Latest articles from the Innovate My School community.

All throughout February, our content will be centred around the theme of The Disruptors. These are the visionaries, stories, tactics and resources that will ensure your school stays ahead of the curve.

“Engaging students of any age is hard,” says George Hammond-Hagan, CEO of Studytracks. “From the start of anyone’s educational journey all the way to the end, there’s a battle - internal and external - for their mind’s attention.

“This is why disruptive teaching methods are important. The educators included in this month’s theme are ones who have shown that they will do things a little differently to get the result. Personally, my own path has led me to using music to power teaching and learning. Music creates an environment that we’re instinctively attuned to, as it modifies our mood, opens our mind, demands attention and transforms anywhere into a focussed sphere of influence. The brain is ‘hacked’ by music."

Don't let your teaching and learning grow stale.

Resources

Resources (18)

How are teachers ensuring results in an environment where no one size fits all? I thought it would be useful to ask Primary and Secondary school learners for their own views about how a teacher brings teaching and learning to life for them. I imagined some rather all-singing-all-dancing responses but, surprisingly, this really was not the case. Here are some of their responses:
Mark ‘@ICTEvangelist’ Anderson is one of the world’s leading thought leaders in education. Mark lives to make the lives of teachers and school leaders easier, so when we suggested an interview, he leapt at the opportunity to share some of his favourite edu-recommendations.
Christmas is a double-edged sword; both a time for celebration and a powder keg ready to explode at any point. Many a teacher will spend Christmas party day waiting for the inevitable fight/argument over the last jaffa cake/sickness through troughing too many crisps.
Until writing this article, I had assumed that Halloween in America and in the UK were very similar. However, it has been brought to my attention by Mr. Cain, the editor of Innovate My School, that “Americans make British Halloweens look massively understated”. This fills me with a bit of pride. It is my hope to shed light on American Halloween in education by using bits of my own experiences ...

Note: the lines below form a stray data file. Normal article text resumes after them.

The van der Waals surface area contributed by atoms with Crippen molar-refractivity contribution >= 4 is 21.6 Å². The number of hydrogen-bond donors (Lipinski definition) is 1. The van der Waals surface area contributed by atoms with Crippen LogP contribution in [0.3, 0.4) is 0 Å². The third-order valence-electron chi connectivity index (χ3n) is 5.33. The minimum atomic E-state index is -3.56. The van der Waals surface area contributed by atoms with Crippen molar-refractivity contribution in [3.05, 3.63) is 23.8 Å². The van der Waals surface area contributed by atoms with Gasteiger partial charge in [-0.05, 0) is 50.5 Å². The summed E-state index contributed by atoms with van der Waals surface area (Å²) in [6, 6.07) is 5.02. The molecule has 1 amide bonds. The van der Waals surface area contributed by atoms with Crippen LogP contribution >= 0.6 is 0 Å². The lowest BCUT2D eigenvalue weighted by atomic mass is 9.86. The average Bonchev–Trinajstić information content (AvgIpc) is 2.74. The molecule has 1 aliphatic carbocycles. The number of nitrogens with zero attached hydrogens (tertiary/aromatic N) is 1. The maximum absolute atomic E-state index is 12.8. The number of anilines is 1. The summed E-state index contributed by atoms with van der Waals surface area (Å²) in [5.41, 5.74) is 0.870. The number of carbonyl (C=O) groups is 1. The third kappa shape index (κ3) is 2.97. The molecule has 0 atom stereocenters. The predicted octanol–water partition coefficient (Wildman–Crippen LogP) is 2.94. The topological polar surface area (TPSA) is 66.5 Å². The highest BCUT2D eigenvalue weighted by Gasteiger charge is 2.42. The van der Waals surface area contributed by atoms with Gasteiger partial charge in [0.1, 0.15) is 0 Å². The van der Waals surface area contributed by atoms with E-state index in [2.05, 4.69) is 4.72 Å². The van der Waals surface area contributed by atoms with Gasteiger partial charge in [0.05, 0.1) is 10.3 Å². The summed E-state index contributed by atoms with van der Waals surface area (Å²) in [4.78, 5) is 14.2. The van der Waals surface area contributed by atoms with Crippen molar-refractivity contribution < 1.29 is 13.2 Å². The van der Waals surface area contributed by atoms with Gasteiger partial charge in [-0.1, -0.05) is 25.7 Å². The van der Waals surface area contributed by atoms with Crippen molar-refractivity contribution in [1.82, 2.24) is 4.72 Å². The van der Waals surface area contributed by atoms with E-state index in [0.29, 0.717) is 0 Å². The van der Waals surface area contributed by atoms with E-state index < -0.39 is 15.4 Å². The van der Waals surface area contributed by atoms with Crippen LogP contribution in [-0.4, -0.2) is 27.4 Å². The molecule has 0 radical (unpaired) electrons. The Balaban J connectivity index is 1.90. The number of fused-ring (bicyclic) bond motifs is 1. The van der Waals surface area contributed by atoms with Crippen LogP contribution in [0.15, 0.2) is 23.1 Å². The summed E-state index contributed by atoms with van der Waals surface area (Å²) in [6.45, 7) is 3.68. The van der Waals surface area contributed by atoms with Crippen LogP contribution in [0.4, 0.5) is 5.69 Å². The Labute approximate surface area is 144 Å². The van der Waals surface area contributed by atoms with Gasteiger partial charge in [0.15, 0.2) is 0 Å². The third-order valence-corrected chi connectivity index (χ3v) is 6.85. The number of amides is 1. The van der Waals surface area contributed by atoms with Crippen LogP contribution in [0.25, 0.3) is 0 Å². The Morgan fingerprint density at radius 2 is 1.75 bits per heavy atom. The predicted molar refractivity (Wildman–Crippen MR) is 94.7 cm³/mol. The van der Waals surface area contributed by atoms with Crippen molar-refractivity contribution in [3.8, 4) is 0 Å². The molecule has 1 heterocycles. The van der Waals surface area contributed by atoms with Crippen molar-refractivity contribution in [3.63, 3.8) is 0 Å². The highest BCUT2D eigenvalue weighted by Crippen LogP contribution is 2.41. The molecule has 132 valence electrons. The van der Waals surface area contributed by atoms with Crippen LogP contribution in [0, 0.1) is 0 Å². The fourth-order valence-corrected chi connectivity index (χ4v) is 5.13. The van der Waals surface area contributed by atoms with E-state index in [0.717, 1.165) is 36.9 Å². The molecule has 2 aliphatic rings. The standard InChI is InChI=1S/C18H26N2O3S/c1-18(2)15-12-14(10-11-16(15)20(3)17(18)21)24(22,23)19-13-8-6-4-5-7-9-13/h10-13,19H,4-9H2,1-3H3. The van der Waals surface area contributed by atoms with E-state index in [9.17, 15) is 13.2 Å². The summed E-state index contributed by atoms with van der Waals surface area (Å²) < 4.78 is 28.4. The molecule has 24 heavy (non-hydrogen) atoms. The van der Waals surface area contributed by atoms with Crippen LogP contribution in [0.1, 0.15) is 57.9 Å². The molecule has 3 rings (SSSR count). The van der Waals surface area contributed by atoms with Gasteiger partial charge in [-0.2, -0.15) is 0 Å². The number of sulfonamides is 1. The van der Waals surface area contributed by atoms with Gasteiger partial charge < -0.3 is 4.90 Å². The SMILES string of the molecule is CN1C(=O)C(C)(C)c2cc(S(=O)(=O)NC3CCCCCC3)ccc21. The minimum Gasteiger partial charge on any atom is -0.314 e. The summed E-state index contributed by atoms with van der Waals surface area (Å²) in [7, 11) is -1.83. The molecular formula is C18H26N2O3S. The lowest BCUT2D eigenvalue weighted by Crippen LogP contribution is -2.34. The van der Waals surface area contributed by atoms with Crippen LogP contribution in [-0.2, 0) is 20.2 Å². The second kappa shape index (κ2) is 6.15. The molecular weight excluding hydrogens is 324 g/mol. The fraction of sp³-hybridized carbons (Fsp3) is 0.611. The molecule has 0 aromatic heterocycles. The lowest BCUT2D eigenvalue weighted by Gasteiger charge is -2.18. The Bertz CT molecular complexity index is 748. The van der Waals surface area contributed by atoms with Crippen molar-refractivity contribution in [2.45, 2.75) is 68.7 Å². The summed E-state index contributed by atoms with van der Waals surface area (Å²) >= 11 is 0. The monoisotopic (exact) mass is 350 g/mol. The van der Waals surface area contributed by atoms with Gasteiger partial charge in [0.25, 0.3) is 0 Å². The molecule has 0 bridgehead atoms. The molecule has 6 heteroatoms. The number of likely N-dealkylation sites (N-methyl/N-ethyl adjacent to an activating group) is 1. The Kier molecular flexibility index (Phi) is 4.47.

Despite all the educational changes that have happened since I started teaching History just under a decade ago, one thing has remained a constant. Source analysis is the hardest component for students to understand. This is part of my ‘why’ in that I do not remember any lesson in Secondary, A-level or degree that asked me to develop my ability to use sources. This may be me being incredibly disingenuous, ...
The above is me after one of our training climbs - tweets intact! In my last post, on virtual reality, I wrote about how I could fly over Chicago or climb high mountains effortlessly. All you needed was Google Cardboard. Well, what do you do if you want to document a real adventure?
Young children learn through their imaginations. They experiment with the world and people around them through role play and creative activities. While this is often done individually in playtimes and at home, schools can also harness the power of creative play in classrooms to develop well-rounded pupils.
At the latest British Educational Suppliers Association (BESA) and Publishers Association Conference, Nick Gibb MP highlighted the importance of high-quality curriculum resources, citing results from the annual PISA reports, which showed that high-performing countries including Singapore and Finland, make far more use of textbooks in the classroom. The UK, on the other hand, has a thriving edtech market. So how can teachers utilise the combined power of the textbook and ...
The standards of a pupil’s literacy should, in my opinion, be not only measured by how adept they are at reading written texts, but also their ability to read media texts, too, especially in this case film. However, when the 2016 Programmes of Study for English were published, all mention of film, indeed of most media texts, had vanished and instead we were handed a throwback curriculum full of, well, ...
One thing that always interested me about History was the growing realisation that even the supposedly simplest and most straightforward facts are quite often shrouded in a mystifying narrative; a trail of sources that leaves the true story open to a range of opposing interpretations and outcomes. Whilst we may think we have answered all the questions and arrived at the correct conclusions about the sequences of events, a differing ...
Around five years ago, a colleague suggested I set up a teacher account on Twitter. I was reluctant at first, anxious about the implications of having an open profile as a teacher. Now I am a self-confessed teacher tweep, using Twitter for free CPD, connecting with colleagues around the world, sharing good practice and organising events for teachers. I also have a class Twitter account, which I’ve used to ...
Today, I visited Chicago, a beautiful city. I also climbed Zermatt in Switzerland, and later took part in a study on sharks swarming over a wreck in the ocean. My equipment was quite simple: a smartphone, two little lenses, some cardboard and an elastic. Pretty simple, but ingenious. A virtual reality experience through Google Cardboard.
Page 1 of 2

In order to make our website better for you, we use cookies!

Some firefox users may experience missing content, to fix this, click the shield in the top left and "disable tracking protection"